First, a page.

MORE than 2 million Australians were born in Asia and our Indian-born population has more than trebled in a decade, but mainstream television, other than SBS, rarely reflects this fact.
Newsreaders and current affairs show hosts are almost exclusively white. And while The Slap was hailed for mirroring contemporary life, the average family drama is still palely Eurocentric. Is this an innocent case of the blonde leading the bland or a subtle form of racism?
The ABC provides stellar news coverage, from News Breakfast to Lateline. But as journalist Margaret Simons recently observed: ''Anyone watching ABC's main news and current events shows could be forgiven for thinking that Australia was still a nation composed of blond or red-headed, blue-eyed Anglo Celts.''
Most commercial TV dramas inhabit an eerily pale Australia of yesteryear. The Neighbours website features 17 white actors and one (Gemma Pranita) whose father is Thai. Winners and Losers had 11 white leads and one ''part-Asian''. Home and Away has 22 white leads plus Jay Laga'aia. Packed to the Rafters features a loveable white family. All Saints, a medical drama that ran until late 2009, was spectacularly fictitious. ''How can a show that is based entirely around a hospital have no brown or Asian doctors?'' asked Melbourne comedian Nazeem Hussain.
The ABC's charter requires it to ''reflect the cultural diversity of the Australian community'', and it's making some headway. We have had The Slap and recent series from comedian Lawrence Leung and chef Poh Ling Yeow. Still, prime-time ABC brims with British shows. It rarely reflects the everyday world of my daughters' state school, where their classmates have Chinese, Lebanese, Anglo-Celtic, Polynesian, Indian and Vietnamese ancestry.
On commercial screens, multicultural Australia bursts into focus only on reality TV. The X Factor finalists, for instance, included R&B trio Three Wishez who are, respectively, ''Tongan-New Caledonian, full Greek and African-British''. This year's Masterchef contestants included Sri Lankan-born Kumar Pereira and Malaysian-Australian Billy Law. On The Amazing Race Australia, Melbourne Muslims Mohammed El-leissy and Mostafa Haroun were a hit.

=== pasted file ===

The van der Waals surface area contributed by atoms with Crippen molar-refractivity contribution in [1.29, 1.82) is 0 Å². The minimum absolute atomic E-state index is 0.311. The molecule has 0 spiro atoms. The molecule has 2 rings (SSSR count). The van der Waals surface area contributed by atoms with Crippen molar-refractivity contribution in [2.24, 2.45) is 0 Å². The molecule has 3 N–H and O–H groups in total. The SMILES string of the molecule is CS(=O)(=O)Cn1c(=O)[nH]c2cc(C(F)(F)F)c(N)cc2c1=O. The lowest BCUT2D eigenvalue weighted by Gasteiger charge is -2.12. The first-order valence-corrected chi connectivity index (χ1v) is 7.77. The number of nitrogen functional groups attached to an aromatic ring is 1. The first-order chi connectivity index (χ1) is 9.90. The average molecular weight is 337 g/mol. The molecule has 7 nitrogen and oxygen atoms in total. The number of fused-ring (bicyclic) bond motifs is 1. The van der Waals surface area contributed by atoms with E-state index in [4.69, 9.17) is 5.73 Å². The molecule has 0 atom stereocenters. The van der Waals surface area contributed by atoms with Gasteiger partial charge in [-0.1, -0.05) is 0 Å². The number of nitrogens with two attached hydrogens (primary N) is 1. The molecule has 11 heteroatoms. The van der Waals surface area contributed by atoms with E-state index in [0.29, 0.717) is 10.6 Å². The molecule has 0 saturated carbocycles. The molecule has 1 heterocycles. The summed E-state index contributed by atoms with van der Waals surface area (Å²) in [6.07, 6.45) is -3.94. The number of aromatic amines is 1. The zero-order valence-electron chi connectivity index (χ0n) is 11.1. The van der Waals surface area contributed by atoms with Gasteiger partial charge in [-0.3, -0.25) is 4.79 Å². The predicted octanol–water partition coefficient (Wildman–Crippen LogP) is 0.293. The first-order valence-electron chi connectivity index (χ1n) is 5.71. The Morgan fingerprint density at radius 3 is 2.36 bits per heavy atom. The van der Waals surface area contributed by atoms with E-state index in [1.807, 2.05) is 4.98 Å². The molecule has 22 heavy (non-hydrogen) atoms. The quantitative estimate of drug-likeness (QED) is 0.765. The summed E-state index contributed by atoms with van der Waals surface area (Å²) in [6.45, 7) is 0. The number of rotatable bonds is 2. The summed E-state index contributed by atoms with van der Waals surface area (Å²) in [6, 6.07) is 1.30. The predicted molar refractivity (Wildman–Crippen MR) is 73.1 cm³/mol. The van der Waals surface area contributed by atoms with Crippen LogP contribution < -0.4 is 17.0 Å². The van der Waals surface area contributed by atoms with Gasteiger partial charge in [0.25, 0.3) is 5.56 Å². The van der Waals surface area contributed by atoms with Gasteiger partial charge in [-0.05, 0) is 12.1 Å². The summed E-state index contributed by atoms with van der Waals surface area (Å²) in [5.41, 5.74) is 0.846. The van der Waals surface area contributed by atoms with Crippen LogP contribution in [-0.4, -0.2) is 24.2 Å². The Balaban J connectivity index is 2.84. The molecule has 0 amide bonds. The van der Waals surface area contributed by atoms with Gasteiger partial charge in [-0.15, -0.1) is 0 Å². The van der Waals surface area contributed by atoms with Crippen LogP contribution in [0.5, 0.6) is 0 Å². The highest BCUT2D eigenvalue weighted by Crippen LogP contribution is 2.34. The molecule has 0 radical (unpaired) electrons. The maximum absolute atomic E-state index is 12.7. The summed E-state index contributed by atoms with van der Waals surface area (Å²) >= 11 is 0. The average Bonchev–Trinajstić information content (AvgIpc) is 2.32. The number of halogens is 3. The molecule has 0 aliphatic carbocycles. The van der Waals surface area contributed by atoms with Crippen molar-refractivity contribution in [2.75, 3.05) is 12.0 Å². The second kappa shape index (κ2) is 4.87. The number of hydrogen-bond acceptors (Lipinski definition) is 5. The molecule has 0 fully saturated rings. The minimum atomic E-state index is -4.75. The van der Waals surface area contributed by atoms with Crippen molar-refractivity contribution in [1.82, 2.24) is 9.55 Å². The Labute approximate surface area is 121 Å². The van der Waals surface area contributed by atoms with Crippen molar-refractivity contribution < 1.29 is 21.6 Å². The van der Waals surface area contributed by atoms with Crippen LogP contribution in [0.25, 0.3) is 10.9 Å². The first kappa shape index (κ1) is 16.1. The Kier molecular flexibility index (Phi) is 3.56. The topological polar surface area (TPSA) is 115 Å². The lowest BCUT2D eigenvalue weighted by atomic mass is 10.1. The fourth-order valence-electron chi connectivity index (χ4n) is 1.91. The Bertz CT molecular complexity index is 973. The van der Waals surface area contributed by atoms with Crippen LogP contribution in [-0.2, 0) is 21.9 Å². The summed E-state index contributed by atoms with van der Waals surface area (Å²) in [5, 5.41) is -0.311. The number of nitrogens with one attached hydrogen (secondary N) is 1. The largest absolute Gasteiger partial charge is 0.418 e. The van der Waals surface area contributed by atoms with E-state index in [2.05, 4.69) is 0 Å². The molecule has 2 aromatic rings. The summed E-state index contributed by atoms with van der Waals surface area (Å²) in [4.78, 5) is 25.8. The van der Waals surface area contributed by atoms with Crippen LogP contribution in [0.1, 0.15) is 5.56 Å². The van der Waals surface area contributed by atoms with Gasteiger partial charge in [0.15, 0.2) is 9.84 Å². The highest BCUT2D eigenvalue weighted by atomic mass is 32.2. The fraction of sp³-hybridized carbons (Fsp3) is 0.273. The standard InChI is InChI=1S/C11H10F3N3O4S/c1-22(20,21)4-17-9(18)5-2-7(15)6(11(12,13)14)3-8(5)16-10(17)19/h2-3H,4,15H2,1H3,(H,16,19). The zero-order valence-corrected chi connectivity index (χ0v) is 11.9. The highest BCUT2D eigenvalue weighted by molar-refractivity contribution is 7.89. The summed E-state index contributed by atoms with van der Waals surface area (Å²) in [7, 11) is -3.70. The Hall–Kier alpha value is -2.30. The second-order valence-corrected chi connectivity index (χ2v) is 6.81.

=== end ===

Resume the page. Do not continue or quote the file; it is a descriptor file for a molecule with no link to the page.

Though it's great to see this wider spectrum of ''ordinary Australians'', there's a degree of tokenism and typecasting here. (And reality TV also includes Bondi Rescue and Border Security). The Block, meanwhile, was recently criticised by Multicultural Arts Victoria for its lack of ethnic diversity.
Of course SBS was set up by the Fraser government specifically as a multicultural broadcaster. It has been accused of chasing ratings at the expense of its charter and last week new chief Michael Ebeid emphasised that its purpose was to ''inspire all Australians to explore and appreciate our multicultural world'' and contribute to an inclusive society.
Two of SBS's best recent shows, East West 101 and Go Back To Where You Came From, have been truly ground-breaking, inviting viewers to investigate assumptions about religion or race or refugees. Still, since SBS began, Australia has become a lot more Asian and the number of free-to-air channels has tripled. You would think this would have made mainstream TV more representative. But change has been slow.
Almost half Australia's population was born overseas or has one parent born elsewhere. While British and New Zealanders are still the two biggest migrant groups, they are followed by Chinese and Indians. Our Vietnamese-born community is almost as big as our Italian one and recent new settlers have come from Iraq, Sri Lanka, Malaysia and the Philippines.
This week, Victorian Multicultural Affairs and Citizenship Minister Nick Kotsiras said that up to a third of the students in classes he visited did not feel Australian. ''What makes you feel that you're not part of Victoria, not part of Australia?'' he asked. ''Our young people, when they grow up, if they keep that impression then that would cause some frictions. We need to see why and then try programs to assist them to feel part of … Team Australia.''
Kotsiras' comments seemed purely anecdotal and had a whiff of the dog whistle. But if kids from India or Vietnam or Somalia saw more people who looked like them on TV, might they feel more a part of Team Australia? Hussain, whose parents are Sri Lankan-born, recalls getting excited as a kid when he saw any non-white person on TV. It was that rare.
TV can bring us together, bridging cultural or religious divides. Civil society evolves and finds shared values and narratives through entertainment, says Andrew Jakubowicz, professor of sociology at Sydney's University of Technology. ''There is a crisis of recognition of diversity in Australian public culture which gnaws at the heart of the country,'' he has written. ''It is racism at its most systematic, unselfconscious and destructive.'' (And yes, I'm aware of the irony of myself - an Anglo-Celtic journalist - lamenting TV's lack of diversity.)
Why is TV so white? Does the existence of SBS, despite the wonderful shows it makes, allow commercial producers to regard non-white communities as a kind of ghetto? Does racism influence some programming decisions? Ten's appalling new breakfast show host, New Zealander Paul Henry, has form for making racist comments about Indians and Hispanics.
Or is commercially driven caution the chief problem? ''Executives want shows that rate,'' Hussain says. ''They're not willing to try something risky because their career is at stake. And having non-white people in a show is something they think is risky … It needs to be normalised.''
White Australia has faded into history. Surely it's time for commercial TV executives to look at the world around them.